– Department of Children & Family Services – entire agency is funded due to consent decrees:
o Includes funding for agency operations, Institution and Group Homes, Foster Care, Adoption Services, Scholarships, and other grants covered under the BH Consent Decree.
– Department of Human Services:
o Alcohol and Substance Abuse – Medicaid reimbursable costs only.
o Child Care Assistance Program – court order covers individual providers only, does not include Child Care Centers.
o Developmental Disabilities – Intermediate Care Facilities (ICF/DDs), Community Integrated Living Arrangements (CILAs), and other community based Medicaid reimbursable services only.
o Division of Mental Health – Medicaid reimbursable costs only, except for all costs related to Williams consent decree class members who have transitioned to community based settings from Institutions for Mental Diseases (IMDs).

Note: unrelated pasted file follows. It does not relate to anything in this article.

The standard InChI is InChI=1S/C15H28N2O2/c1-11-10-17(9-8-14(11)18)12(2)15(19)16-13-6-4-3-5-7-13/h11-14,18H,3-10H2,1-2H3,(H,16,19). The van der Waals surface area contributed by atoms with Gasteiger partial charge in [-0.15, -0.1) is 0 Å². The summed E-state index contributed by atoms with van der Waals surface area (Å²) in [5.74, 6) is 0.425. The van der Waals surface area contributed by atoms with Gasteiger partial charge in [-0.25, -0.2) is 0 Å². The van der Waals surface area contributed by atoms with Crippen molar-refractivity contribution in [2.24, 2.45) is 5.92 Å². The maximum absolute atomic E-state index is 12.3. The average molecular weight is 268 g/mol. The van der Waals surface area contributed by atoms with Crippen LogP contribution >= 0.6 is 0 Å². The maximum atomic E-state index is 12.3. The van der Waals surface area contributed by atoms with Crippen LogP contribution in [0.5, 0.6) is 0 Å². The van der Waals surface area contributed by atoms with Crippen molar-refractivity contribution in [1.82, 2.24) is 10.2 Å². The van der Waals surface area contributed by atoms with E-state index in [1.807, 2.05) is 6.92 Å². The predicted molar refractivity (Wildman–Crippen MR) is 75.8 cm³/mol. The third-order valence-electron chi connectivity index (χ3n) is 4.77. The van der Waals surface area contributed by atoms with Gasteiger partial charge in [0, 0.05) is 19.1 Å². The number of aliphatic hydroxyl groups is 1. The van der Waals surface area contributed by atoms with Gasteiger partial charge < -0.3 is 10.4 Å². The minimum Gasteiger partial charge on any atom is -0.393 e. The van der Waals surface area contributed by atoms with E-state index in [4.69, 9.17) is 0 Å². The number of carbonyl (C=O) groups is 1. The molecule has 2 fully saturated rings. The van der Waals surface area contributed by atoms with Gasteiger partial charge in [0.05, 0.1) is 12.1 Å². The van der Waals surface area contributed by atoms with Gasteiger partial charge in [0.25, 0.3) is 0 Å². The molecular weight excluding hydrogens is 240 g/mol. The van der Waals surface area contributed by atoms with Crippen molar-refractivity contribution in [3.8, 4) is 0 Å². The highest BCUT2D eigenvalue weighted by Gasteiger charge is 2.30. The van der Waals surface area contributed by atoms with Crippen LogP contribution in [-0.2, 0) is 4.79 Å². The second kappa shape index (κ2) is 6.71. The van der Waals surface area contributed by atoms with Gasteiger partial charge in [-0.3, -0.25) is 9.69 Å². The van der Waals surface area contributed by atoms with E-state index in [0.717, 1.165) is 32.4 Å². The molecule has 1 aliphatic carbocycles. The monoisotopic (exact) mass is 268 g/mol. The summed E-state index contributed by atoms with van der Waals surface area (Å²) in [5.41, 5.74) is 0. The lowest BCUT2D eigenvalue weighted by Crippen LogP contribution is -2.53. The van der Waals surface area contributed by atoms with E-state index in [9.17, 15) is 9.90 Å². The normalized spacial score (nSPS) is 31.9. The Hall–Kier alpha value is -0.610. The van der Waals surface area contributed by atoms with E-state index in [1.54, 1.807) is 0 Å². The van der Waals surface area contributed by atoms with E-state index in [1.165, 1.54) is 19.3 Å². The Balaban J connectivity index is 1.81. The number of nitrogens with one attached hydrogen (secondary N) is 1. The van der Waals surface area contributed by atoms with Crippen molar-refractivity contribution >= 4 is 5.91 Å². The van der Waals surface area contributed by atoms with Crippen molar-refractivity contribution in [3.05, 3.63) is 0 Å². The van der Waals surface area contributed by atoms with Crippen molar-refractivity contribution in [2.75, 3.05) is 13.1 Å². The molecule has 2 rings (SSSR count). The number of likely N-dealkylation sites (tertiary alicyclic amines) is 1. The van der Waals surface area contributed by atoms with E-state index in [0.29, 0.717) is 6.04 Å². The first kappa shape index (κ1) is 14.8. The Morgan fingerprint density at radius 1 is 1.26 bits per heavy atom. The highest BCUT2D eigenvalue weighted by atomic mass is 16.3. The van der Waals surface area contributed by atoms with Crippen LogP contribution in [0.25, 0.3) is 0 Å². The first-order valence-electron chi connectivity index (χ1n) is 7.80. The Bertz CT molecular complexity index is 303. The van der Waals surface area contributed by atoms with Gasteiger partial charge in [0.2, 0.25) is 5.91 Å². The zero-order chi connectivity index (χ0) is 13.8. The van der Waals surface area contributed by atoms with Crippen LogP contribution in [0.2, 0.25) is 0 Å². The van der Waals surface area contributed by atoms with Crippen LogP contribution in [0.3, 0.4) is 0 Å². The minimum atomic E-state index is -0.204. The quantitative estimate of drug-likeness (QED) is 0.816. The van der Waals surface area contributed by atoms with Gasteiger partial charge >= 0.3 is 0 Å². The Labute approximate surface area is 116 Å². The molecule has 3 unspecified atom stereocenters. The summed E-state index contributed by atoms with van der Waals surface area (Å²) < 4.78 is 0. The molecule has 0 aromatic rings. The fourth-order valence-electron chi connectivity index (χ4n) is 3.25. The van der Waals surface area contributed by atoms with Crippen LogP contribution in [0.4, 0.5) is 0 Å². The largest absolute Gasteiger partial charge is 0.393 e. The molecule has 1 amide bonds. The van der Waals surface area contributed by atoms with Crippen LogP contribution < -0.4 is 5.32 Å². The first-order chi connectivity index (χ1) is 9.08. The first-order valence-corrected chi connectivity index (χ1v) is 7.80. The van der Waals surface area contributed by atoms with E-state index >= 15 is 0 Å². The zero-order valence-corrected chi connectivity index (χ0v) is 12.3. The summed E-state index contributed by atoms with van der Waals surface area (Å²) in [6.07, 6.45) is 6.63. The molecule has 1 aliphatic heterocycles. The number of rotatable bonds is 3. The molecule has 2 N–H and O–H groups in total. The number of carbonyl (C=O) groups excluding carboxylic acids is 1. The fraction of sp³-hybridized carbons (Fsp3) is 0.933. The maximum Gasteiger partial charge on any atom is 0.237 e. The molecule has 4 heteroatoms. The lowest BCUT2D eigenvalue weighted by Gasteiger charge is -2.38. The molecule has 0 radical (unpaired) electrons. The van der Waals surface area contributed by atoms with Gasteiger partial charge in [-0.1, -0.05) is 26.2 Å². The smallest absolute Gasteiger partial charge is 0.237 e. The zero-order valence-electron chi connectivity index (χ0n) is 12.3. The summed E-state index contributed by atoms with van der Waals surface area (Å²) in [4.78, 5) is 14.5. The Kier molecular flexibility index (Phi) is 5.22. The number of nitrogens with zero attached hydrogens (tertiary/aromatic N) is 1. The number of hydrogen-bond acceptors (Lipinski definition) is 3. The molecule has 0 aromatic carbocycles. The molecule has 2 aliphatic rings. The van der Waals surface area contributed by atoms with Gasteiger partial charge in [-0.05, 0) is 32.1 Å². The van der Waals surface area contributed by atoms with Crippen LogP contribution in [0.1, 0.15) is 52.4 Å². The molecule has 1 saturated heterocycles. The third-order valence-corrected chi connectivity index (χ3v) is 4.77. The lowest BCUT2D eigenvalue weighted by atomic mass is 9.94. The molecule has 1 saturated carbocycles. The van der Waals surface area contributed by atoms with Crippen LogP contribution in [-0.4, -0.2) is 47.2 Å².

o Division of Rehabilitation Services – Home Services Program providers.
o Family and Community Services – Aid to the Aged, Blind and Disabled (AABD), Temporary Assistance for Needy Families (TANF), Refugee Assistance, Employability Development Services, and Food Stamp Employment and Training. Early Intervention program payments will be processed in the coming weeks.
– Department of Juvenile Justice – entire agency is funded due to consent decrees.
– Prisoner Review Board – funding to provide legal counsel for juveniles per consent decree.
– Non-Medicaid reimbursable Developmental Disabilities, Mental Health and Addiction Treatment grants.
– Autism Grants.
– Non-Federally funded Public Health Programs – including Local Health Department grants.
Notable Non-GRF Items not currently funded:
– Lottery Prizes
– IDOT transit programs
– Motor Fuel Tax distributions to locals.
– Gaming revenue distribution to locals.